Minimally invasive thoracic decompression for multi-level thoracic pathologies

Zachary A. Smith, Cort D. Lawton, Albert P. Wong, Nader S. Dahdaleh, Alexander T. Nixon, Aruna Ganju, Richard G. Fessler*

*Corresponding author for this work

Research output: Contribution to journalArticlepeer-review

3 Scopus citations


We describe our experience using a minimal access approach for multi-level dorsal decompression of the thoracic spine that may limit approach-related soft-tissue injury and spinal destabilization. Additionally, three patients, each with unique compressive thoracic pathology, are discussed. A single minimal access technique, using multi-level hemilaminotomies, was used to address these unique pathologies via a similar approach. The three patients in this study had a mean age of 49.3 years (range: 45-55 years), mean estimated blood loss of 750 cc (range: 350-1000 cc), mean operative time of 3.8 hours (range: 3-5 hours), and a mean post-operative hospital stay of 2.3 days (range: 2-3 days). Complete decompression was achieved with resolution of symptoms in all patients. Long-term follow-up averaged 26.7 months (range: 15-36 months). Radiographic decompression was demonstrated in all patients. Minimal access techniques using muscle-splitting tubular retractor systems can effectively treat multi-level dorsal compression of the thoracic cord, while potentially limiting morbidity and long-term spinal instability.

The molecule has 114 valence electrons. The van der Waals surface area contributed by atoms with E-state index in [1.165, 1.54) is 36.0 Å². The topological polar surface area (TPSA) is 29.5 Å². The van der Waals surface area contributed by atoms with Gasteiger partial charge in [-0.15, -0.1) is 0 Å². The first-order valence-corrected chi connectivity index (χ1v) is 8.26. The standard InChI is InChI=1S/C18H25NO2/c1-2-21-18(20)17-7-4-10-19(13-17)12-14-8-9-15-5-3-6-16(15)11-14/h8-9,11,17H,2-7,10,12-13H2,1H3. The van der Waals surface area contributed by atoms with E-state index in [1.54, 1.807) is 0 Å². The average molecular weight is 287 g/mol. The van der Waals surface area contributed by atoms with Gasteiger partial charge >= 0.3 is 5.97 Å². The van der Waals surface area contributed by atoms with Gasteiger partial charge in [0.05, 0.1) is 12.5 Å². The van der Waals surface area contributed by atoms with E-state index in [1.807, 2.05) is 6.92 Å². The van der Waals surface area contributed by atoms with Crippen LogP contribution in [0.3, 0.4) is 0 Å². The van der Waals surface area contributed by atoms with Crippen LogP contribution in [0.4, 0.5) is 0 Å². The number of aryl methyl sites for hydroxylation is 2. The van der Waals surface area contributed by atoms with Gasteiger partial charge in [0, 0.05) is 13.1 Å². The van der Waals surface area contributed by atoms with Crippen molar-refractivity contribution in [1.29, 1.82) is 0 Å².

Original languageEnglish (US)
Pages (from-to)467-472
Number of pages6
JournalJournal of Clinical Neuroscience
Issue number3
StatePublished - Mar 2014


  • Minimally invasive spine
  • Surgical technique
  • Thoracic spine

ASJC Scopus subject areas

  • Surgery
  • Neurology
  • Clinical Neurology
  • Physiology (medical)


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